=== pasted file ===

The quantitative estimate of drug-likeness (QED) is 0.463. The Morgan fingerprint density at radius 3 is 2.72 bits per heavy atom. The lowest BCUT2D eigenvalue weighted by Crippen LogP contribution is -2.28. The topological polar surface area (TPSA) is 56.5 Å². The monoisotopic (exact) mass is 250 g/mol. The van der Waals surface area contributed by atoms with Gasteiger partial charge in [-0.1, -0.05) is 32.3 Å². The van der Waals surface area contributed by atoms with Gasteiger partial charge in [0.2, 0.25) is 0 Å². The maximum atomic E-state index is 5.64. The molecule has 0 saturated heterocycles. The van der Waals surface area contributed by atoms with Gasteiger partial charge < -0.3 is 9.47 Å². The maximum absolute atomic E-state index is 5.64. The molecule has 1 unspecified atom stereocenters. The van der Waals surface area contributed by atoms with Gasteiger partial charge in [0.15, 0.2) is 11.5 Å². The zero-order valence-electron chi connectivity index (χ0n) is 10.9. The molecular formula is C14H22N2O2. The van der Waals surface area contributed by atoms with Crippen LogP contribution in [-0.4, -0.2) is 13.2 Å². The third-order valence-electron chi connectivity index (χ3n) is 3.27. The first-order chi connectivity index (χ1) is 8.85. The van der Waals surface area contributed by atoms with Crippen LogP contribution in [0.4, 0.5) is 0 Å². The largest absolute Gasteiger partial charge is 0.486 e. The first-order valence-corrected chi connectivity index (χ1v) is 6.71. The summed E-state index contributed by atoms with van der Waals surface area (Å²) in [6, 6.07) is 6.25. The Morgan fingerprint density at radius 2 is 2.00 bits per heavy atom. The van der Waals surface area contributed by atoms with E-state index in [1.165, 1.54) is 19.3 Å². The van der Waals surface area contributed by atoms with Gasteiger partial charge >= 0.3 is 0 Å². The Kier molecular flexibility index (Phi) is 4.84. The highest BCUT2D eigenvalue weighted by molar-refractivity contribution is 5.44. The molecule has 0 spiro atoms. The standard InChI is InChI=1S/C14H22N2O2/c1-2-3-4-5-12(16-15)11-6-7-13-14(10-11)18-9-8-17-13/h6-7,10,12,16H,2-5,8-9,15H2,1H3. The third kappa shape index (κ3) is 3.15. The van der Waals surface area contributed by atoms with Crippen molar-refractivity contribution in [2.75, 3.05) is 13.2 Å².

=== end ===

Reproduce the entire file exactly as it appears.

The quantitative estimate of drug-likeness (QED) is 0.463. The Morgan fingerprint density at radius 3 is 2.72 bits per heavy atom. The lowest BCUT2D eigenvalue weighted by Crippen LogP contribution is -2.28. The topological polar surface area (TPSA) is 56.5 Å². The monoisotopic (exact) mass is 250 g/mol. The van der Waals surface area contributed by atoms with Gasteiger partial charge in [-0.1, -0.05) is 32.3 Å². The van der Waals surface area contributed by atoms with Gasteiger partial charge in [0.2, 0.25) is 0 Å². The maximum atomic E-state index is 5.64. The molecule has 0 saturated heterocycles. The van der Waals surface area contributed by atoms with Gasteiger partial charge < -0.3 is 9.47 Å². The maximum absolute atomic E-state index is 5.64. The molecule has 1 unspecified atom stereocenters. The van der Waals surface area contributed by atoms with Gasteiger partial charge in [0.15, 0.2) is 11.5 Å². The zero-order valence-electron chi connectivity index (χ0n) is 10.9. The molecular formula is C14H22N2O2. The van der Waals surface area contributed by atoms with Crippen LogP contribution in [-0.4, -0.2) is 13.2 Å². The third-order valence-electron chi connectivity index (χ3n) is 3.27. The first-order chi connectivity index (χ1) is 8.85. The van der Waals surface area contributed by atoms with Crippen LogP contribution in [0.4, 0.5) is 0 Å². The largest absolute Gasteiger partial charge is 0.486 e. The first-order valence-corrected chi connectivity index (χ1v) is 6.71. The summed E-state index contributed by atoms with van der Waals surface area (Å²) in [6, 6.07) is 6.25. The Morgan fingerprint density at radius 2 is 2.00 bits per heavy atom. The van der Waals surface area contributed by atoms with E-state index in [1.165, 1.54) is 19.3 Å². The van der Waals surface area contributed by atoms with Gasteiger partial charge >= 0.3 is 0 Å². The Kier molecular flexibility index (Phi) is 4.84. The highest BCUT2D eigenvalue weighted by molar-refractivity contribution is 5.44. The molecule has 0 spiro atoms. The standard InChI is InChI=1S/C14H22N2O2/c1-2-3-4-5-12(16-15)11-6-7-13-14(10-11)18-9-8-17-13/h6-7,10,12,16H,2-5,8-9,15H2,1H3. The third kappa shape index (κ3) is 3.15. The van der Waals surface area contributed by atoms with Crippen molar-refractivity contribution in [2.75, 3.05) is 13.2 Å².